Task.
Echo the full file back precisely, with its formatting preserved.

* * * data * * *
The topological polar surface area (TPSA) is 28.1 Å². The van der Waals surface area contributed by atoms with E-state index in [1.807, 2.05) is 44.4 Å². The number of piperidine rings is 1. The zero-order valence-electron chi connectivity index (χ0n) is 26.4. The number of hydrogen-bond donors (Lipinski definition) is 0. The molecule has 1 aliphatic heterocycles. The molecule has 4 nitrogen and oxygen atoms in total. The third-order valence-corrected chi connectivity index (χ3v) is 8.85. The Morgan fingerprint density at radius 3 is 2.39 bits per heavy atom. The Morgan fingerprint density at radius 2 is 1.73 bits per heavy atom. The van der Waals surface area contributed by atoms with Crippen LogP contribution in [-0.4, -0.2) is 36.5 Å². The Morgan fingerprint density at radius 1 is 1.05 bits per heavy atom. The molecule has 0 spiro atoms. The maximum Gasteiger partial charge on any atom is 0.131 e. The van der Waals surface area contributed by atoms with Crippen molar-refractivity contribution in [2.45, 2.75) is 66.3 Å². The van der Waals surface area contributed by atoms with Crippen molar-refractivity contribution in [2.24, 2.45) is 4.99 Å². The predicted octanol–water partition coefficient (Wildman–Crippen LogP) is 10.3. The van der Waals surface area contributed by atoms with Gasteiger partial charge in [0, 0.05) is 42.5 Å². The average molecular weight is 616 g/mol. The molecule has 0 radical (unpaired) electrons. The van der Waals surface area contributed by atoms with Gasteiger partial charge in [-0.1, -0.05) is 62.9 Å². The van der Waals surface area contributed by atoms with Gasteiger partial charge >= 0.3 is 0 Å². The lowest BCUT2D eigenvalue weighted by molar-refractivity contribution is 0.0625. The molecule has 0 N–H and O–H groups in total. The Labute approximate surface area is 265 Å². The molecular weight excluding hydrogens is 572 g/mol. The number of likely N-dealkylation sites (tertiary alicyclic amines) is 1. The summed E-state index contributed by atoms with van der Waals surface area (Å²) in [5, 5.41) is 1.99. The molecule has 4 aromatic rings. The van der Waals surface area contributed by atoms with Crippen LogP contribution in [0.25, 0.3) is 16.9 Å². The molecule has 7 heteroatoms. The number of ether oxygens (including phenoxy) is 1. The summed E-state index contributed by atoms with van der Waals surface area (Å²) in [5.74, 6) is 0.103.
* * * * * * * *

The topological polar surface area (TPSA) is 28.1 Å². The van der Waals surface area contributed by atoms with E-state index in [1.807, 2.05) is 44.4 Å². The number of piperidine rings is 1. The zero-order valence-electron chi connectivity index (χ0n) is 26.4. The number of hydrogen-bond donors (Lipinski definition) is 0. The molecule has 1 aliphatic heterocycles. The molecule has 4 nitrogen and oxygen atoms in total. The third-order valence-corrected chi connectivity index (χ3v) is 8.85. The Morgan fingerprint density at radius 3 is 2.39 bits per heavy atom. The Morgan fingerprint density at radius 2 is 1.73 bits per heavy atom. The van der Waals surface area contributed by atoms with Crippen LogP contribution in [-0.4, -0.2) is 36.5 Å². The Morgan fingerprint density at radius 1 is 1.05 bits per heavy atom. The molecule has 0 spiro atoms. The maximum Gasteiger partial charge on any atom is 0.131 e. The van der Waals surface area contributed by atoms with Crippen molar-refractivity contribution in [2.45, 2.75) is 66.3 Å². The van der Waals surface area contributed by atoms with Crippen molar-refractivity contribution in [2.24, 2.45) is 4.99 Å². The predicted octanol–water partition coefficient (Wildman–Crippen LogP) is 10.3. The van der Waals surface area contributed by atoms with Gasteiger partial charge in [0, 0.05) is 42.5 Å². The average molecular weight is 616 g/mol. The molecule has 0 radical (unpaired) electrons. The van der Waals surface area contributed by atoms with Gasteiger partial charge in [-0.1, -0.05) is 62.9 Å². The van der Waals surface area contributed by atoms with Gasteiger partial charge >= 0.3 is 0 Å². The lowest BCUT2D eigenvalue weighted by molar-refractivity contribution is 0.0625. The molecule has 0 N–H and O–H groups in total. The Labute approximate surface area is 265 Å². The molecular weight excluding hydrogens is 572 g/mol. The number of likely N-dealkylation sites (tertiary alicyclic amines) is 1. The summed E-state index contributed by atoms with van der Waals surface area (Å²) in [5, 5.41) is 1.99. The molecule has 4 aromatic rings. The van der Waals surface area contributed by atoms with Crippen LogP contribution in [0.25, 0.3) is 16.9 Å². The molecule has 7 heteroatoms. The number of ether oxygens (including phenoxy) is 1. The summed E-state index contributed by atoms with van der Waals surface area (Å²) in [5.74, 6) is 0.103.